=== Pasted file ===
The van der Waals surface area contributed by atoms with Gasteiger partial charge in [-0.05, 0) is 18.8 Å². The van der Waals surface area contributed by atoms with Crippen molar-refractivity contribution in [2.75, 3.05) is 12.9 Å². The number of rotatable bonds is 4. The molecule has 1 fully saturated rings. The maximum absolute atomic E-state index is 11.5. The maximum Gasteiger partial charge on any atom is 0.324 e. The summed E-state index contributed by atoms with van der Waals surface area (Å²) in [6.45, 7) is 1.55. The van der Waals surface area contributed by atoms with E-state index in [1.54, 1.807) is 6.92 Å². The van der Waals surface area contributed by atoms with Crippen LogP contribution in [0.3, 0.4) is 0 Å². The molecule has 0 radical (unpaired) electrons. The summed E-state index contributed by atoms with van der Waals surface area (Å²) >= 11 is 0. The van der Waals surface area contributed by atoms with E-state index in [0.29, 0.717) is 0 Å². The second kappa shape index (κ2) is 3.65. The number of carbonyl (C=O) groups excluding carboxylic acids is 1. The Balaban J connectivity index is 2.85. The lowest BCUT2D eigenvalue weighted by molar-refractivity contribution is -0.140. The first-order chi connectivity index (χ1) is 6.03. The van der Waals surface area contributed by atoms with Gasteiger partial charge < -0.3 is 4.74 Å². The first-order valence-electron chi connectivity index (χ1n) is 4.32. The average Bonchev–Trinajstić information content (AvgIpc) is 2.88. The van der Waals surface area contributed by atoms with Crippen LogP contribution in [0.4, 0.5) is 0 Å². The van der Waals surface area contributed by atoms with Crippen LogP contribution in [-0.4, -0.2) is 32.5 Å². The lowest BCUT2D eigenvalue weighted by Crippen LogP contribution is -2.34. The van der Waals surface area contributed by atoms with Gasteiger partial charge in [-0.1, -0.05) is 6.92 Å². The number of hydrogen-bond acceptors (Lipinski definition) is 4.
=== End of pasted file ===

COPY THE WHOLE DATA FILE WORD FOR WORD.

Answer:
The van der Waals surface area contributed by atoms with Gasteiger partial charge in [-0.05, 0) is 18.8 Å². The van der Waals surface area contributed by atoms with Crippen molar-refractivity contribution in [2.75, 3.05) is 12.9 Å². The number of rotatable bonds is 4. The molecule has 1 fully saturated rings. The maximum absolute atomic E-state index is 11.5. The maximum Gasteiger partial charge on any atom is 0.324 e. The summed E-state index contributed by atoms with van der Waals surface area (Å²) in [6.45, 7) is 1.55. The van der Waals surface area contributed by atoms with E-state index in [1.54, 1.807) is 6.92 Å². The van der Waals surface area contributed by atoms with Crippen LogP contribution in [0.3, 0.4) is 0 Å². The molecule has 0 radical (unpaired) electrons. The summed E-state index contributed by atoms with van der Waals surface area (Å²) >= 11 is 0. The van der Waals surface area contributed by atoms with E-state index in [0.29, 0.717) is 0 Å². The second kappa shape index (κ2) is 3.65. The number of carbonyl (C=O) groups excluding carboxylic acids is 1. The Balaban J connectivity index is 2.85. The lowest BCUT2D eigenvalue weighted by molar-refractivity contribution is -0.140. The first-order chi connectivity index (χ1) is 6.03. The van der Waals surface area contributed by atoms with Gasteiger partial charge < -0.3 is 4.74 Å². The first-order valence-electron chi connectivity index (χ1n) is 4.32. The average Bonchev–Trinajstić information content (AvgIpc) is 2.88. The van der Waals surface area contributed by atoms with Crippen LogP contribution in [0.4, 0.5) is 0 Å². The van der Waals surface area contributed by atoms with Crippen LogP contribution in [-0.4, -0.2) is 32.5 Å². The lowest BCUT2D eigenvalue weighted by Crippen LogP contribution is -2.34. The van der Waals surface area contributed by atoms with Gasteiger partial charge in [-0.1, -0.05) is 6.92 Å². The number of hydrogen-bond acceptors (Lipinski definition) is 4.